SOURCE: AP (6-5-06)
The bill, approved 49-31 mostly along party lines in the Assembly, would pledge California's 55 Electoral College votes to the winner of the national popular vote, a system critics charged was an attempt to circumvent the U.S. Constitution.
If the bill became law in California, it would take effect only if states with a combined total of 270 electoral votes - the number required to win the presidency - also agreed to decide the election by popular vote.
The interstate compact the Assembly authorized is part of a national campaign launched in February by a Los Altos nonprofit to change the way the nation picks a president.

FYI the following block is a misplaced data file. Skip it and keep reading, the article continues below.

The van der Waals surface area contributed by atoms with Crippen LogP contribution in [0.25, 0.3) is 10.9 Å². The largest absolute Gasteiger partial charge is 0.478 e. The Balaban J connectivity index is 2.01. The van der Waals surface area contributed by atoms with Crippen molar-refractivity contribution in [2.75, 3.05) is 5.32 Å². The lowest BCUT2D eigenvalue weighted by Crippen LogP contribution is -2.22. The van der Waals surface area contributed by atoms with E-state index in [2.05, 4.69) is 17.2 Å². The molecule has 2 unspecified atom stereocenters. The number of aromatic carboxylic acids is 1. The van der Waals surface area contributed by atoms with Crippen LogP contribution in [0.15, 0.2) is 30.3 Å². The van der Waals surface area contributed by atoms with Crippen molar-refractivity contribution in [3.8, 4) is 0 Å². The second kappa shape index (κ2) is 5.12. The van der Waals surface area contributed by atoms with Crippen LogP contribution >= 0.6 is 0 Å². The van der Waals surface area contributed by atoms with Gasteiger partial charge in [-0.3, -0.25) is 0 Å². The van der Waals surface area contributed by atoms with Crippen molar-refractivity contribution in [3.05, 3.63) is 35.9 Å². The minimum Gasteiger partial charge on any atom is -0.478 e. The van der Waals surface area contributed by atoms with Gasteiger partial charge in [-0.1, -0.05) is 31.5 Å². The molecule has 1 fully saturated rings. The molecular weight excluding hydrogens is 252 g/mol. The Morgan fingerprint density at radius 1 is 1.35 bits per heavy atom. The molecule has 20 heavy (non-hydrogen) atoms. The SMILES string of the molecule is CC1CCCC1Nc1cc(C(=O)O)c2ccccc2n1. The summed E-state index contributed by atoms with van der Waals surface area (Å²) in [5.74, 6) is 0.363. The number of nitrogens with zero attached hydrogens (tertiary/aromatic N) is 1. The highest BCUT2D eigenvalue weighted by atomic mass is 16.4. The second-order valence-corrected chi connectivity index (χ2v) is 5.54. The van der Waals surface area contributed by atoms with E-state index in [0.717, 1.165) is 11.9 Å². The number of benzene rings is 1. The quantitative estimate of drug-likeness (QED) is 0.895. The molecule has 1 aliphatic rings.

"Presidential candidates would have to come to California because of our population, and they would have to take a position on issues that we care about," Assemblyman Tom Umberg, D-Santa Ana, said on the Assembly floor.
The Constitution requires each state to select its Electoral College delegates in presidential races. California awards its votes based on the state popular vote, as do most other states.
Backers of the compact say presidential candidates should be forced to campaign before all voters, not just those in so-called battleground states such as Ohio, Michigan, Pennsylvania and Florida....
A compact agreement would require California to give its electoral votes to the winner of the national vote regardless of which presidential candidate state voters select.
Critics said a popular vote system would send presidential candidates only to the most populous cities, shutting out rural America....
The Colorado Senate in April voted to ratify the compact. The proposal also is being considered in four other states - New York, Louisiana, Illinois and Missouri.